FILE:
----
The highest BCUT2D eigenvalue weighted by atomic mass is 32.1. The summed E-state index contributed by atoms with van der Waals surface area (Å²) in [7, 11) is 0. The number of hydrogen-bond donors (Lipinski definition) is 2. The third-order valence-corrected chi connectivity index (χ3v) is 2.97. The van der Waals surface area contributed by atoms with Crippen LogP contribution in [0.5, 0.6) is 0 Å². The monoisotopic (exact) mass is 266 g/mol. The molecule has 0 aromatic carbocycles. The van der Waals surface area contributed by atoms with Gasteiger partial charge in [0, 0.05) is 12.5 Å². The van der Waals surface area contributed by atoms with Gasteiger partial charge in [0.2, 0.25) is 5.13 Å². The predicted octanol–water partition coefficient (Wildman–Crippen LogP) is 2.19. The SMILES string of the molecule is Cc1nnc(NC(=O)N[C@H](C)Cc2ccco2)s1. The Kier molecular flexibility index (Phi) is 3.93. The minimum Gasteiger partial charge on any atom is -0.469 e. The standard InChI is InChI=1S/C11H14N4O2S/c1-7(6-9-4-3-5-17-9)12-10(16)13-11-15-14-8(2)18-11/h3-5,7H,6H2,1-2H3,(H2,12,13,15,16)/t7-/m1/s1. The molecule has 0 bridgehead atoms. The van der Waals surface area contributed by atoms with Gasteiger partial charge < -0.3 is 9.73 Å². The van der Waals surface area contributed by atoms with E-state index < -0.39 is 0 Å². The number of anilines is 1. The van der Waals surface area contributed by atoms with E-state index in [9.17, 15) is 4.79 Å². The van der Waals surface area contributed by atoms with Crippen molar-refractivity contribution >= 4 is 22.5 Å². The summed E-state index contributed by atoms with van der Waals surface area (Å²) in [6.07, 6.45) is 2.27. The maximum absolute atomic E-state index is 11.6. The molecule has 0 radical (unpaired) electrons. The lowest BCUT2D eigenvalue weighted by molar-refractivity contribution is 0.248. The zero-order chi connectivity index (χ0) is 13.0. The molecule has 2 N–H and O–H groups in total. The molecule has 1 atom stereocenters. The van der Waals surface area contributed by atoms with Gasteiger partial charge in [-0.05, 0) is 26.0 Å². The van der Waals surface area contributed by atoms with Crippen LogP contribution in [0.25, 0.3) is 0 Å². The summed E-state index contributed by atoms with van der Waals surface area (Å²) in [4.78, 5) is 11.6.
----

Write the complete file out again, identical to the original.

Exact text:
The highest BCUT2D eigenvalue weighted by atomic mass is 32.1. The summed E-state index contributed by atoms with van der Waals surface area (Å²) in [7, 11) is 0. The number of hydrogen-bond donors (Lipinski definition) is 2. The third-order valence-corrected chi connectivity index (χ3v) is 2.97. The van der Waals surface area contributed by atoms with Crippen LogP contribution in [0.5, 0.6) is 0 Å². The monoisotopic (exact) mass is 266 g/mol. The molecule has 0 aromatic carbocycles. The van der Waals surface area contributed by atoms with Gasteiger partial charge in [0, 0.05) is 12.5 Å². The van der Waals surface area contributed by atoms with Gasteiger partial charge in [0.2, 0.25) is 5.13 Å². The predicted octanol–water partition coefficient (Wildman–Crippen LogP) is 2.19. The SMILES string of the molecule is Cc1nnc(NC(=O)N[C@H](C)Cc2ccco2)s1. The Kier molecular flexibility index (Phi) is 3.93. The minimum Gasteiger partial charge on any atom is -0.469 e. The standard InChI is InChI=1S/C11H14N4O2S/c1-7(6-9-4-3-5-17-9)12-10(16)13-11-15-14-8(2)18-11/h3-5,7H,6H2,1-2H3,(H2,12,13,15,16)/t7-/m1/s1. The molecule has 0 bridgehead atoms. The van der Waals surface area contributed by atoms with Gasteiger partial charge < -0.3 is 9.73 Å². The van der Waals surface area contributed by atoms with E-state index < -0.39 is 0 Å². The number of anilines is 1. The van der Waals surface area contributed by atoms with E-state index in [9.17, 15) is 4.79 Å². The van der Waals surface area contributed by atoms with Crippen molar-refractivity contribution >= 4 is 22.5 Å². The summed E-state index contributed by atoms with van der Waals surface area (Å²) in [6.07, 6.45) is 2.27. The maximum absolute atomic E-state index is 11.6. The molecule has 0 radical (unpaired) electrons. The lowest BCUT2D eigenvalue weighted by molar-refractivity contribution is 0.248. The zero-order chi connectivity index (χ0) is 13.0. The molecule has 2 N–H and O–H groups in total. The molecule has 1 atom stereocenters. The van der Waals surface area contributed by atoms with Gasteiger partial charge in [-0.05, 0) is 26.0 Å². The van der Waals surface area contributed by atoms with Crippen LogP contribution in [0.25, 0.3) is 0 Å². The summed E-state index contributed by atoms with van der Waals surface area (Å²) in [4.78, 5) is 11.6.